Shodō Girls was made based on the true story of a high school student in Shikokuchūō. A member of the calligraphy club began doing Performance calligraphy at shopping malls and events to liven up the local region. After that, the Shodō Performance Koshien (俳句甲子園) was held in 2008.

Botchan is a novel written by Natsume Sōseki. It was based on his experience in Matsuyama. Movies, dramas, and manga are published based on the novel. Botchan Ressha and Botchan Stadium are associated with this.

Saka no Ue no Kumo is written by Ryōtarō Shiba. The main characters are Akiyama Yoshifuru, Akiyama Saneyuki and Masaoka Shiki, all of whom are from Ehime prefecture. It was broadcast on NHK as a TV drama.

Koi wa Go・Hichi・Go! (恋は五・七・五!)is set in Haiku Koshien, which is actually performed. The shooting was done at a high school, university, and library in Ehime. The haiku of this movie was supervised by Itsuki Natsui, haiku poet from Ehime.

Destruction Babies (ディストラクション・ベイビーズ) is set in Ehime. This movie was made based on the true story that the director head from a person he met when he visited Matsuyama. The director won an award at the Locarno Festival in 2016, and the film was selected as semi-grand prix at the Three Continents Festival in 2016.

There are festivals in Ehime Prefecture.

Uwajima Ushi-oni Festival is held for three days, with a parade of many Ushi-oni walking around the city, a traditional Uwajima dance, a fireworks display, and a run on the final day.

Niihama Taiko Festival is the autumn festival in Niihama. The drum stand is lifted by about 150 men. It is one of the three biggest fight festivals in Japan.

The Matsuyama Autumn Festival includes a mikoshi event called Hachiawase (鉢合わせ) which takes place near Dōgo Onsen and Isaniwa Shrine.

Hot Springs

There are Hot Springs in Ehime Prefecture.

Dōgo Onsen appears in the Nihon Shoki. This Hot Spring has three public baths: the main building, Tsubaki no Yu, and Asuka no Yu.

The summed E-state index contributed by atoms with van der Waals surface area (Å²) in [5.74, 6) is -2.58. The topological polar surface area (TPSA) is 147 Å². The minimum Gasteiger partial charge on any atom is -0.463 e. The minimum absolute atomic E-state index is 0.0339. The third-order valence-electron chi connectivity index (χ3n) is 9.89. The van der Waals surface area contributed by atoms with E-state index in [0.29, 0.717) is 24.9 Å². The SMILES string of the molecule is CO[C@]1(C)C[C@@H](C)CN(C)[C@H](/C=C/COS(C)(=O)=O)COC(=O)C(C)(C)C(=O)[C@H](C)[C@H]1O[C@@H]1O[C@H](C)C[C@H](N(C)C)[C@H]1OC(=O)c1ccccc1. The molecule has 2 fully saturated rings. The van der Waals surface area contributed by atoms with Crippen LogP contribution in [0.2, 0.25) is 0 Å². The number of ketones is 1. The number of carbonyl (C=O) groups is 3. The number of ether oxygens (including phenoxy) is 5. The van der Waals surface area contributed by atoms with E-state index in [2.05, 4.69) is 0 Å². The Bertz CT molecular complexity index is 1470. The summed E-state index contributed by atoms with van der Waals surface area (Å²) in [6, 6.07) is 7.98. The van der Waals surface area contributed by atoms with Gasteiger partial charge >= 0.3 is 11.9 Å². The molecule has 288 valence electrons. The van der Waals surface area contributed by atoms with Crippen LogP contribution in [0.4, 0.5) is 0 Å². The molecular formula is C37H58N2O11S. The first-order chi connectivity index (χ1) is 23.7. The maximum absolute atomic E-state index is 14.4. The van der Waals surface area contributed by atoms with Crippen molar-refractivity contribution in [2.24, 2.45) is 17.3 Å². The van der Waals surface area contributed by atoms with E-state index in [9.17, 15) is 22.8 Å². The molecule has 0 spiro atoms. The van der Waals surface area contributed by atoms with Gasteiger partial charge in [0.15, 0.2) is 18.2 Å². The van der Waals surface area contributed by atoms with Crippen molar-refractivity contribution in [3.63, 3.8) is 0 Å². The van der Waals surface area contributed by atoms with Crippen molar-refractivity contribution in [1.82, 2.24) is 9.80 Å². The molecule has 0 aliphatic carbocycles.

Sora to Mori is a combined warm bath facility. There are hot springs, restaurants, and body care.
Nibukawa Onsen is a hot spring located in Imabari. The source originates from the crevices of the Inugawa Valley in this hot spring town.


Iyo dialect is a Japanese dialect spoken in Ehime Prefecture. Nanyo is influenced by the Kyushu dialect, and Chuyo and Toyo are influenced by the Kinki dialect.

Museum of Ehime History and Culture
Kaimei School


Kurushima Strait Bridge on the Shimanami Kaidō

Shikoku Railway (JR Shikoku)
Yosan Line
Yodo Line
Uchiko Line
Iyo Railway (Iyotetsu)
Gunchū Line
Takahama Line
Yokogawara Line
Matsuyama Inner Line


Matsuyama Expressway
Tokushima Expressway
Takamatsu Expressway
Kochi Expressway
Nishiseto Expressway (also referred to as the Shimanami Kaidō)
Imabari Komatsu Road

National highways

Route 11
Route 33 (Matsuyama-Kōchi)
Route 56 (Matsuyama-Iyo-Uwajima-Sukumo-Susaki-Kōchi)
Route 192 (Saijyo-Shikoku Chuo-Yoshinogawa-Tokushima)
Route 194
Route 196
Route 197
Route 317 (Matsuyama-Imabari-Onomichi)
Route 319
Route 320
Route 378
Route 380
Route 437
Route 440
Route 441
Route 494 (Matsuyama-Niyodogawa-Susaki)


Kawanoe Port
Niihama Port – Ferry route to Osaka
Toyo Port – Ferry route to Osaka
Imabari Port – Ferry route to Innoshima, Hakata Island, and international container hub port
Matsuyama Port – Ferry route to Kitakyushu, Yanai, Hiroshima, Kure, and international container hub port
Yawatahama Port – Ferry route to Beppu, Usuki
Misaki Port – Ferry route to Oita
Uwajima Port


Matsuyama Airport